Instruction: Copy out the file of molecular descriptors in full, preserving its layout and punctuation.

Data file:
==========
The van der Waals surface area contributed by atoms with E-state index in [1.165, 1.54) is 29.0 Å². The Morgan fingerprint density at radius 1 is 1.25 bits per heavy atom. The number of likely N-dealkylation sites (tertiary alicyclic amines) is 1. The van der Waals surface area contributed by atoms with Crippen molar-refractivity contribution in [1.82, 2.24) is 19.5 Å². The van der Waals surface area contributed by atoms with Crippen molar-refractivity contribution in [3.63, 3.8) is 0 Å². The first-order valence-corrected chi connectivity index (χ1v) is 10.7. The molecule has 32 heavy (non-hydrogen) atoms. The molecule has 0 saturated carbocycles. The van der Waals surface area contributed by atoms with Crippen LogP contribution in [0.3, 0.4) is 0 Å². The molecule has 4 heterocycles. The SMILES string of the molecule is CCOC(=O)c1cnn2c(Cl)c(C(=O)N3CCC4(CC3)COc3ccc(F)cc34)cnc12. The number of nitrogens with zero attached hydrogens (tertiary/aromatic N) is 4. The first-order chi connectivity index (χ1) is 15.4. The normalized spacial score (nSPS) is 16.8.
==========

The van der Waals surface area contributed by atoms with E-state index in [1.165, 1.54) is 29.0 Å². The Morgan fingerprint density at radius 1 is 1.25 bits per heavy atom. The number of likely N-dealkylation sites (tertiary alicyclic amines) is 1. The van der Waals surface area contributed by atoms with Crippen molar-refractivity contribution in [1.82, 2.24) is 19.5 Å². The van der Waals surface area contributed by atoms with Crippen molar-refractivity contribution in [3.63, 3.8) is 0 Å². The first-order valence-corrected chi connectivity index (χ1v) is 10.7. The molecule has 32 heavy (non-hydrogen) atoms. The molecule has 0 saturated carbocycles. The van der Waals surface area contributed by atoms with Crippen LogP contribution in [0.3, 0.4) is 0 Å². The molecule has 4 heterocycles. The SMILES string of the molecule is CCOC(=O)c1cnn2c(Cl)c(C(=O)N3CCC4(CC3)COc3ccc(F)cc34)cnc12. The number of nitrogens with zero attached hydrogens (tertiary/aromatic N) is 4. The first-order chi connectivity index (χ1) is 15.4. The normalized spacial score (nSPS) is 16.8.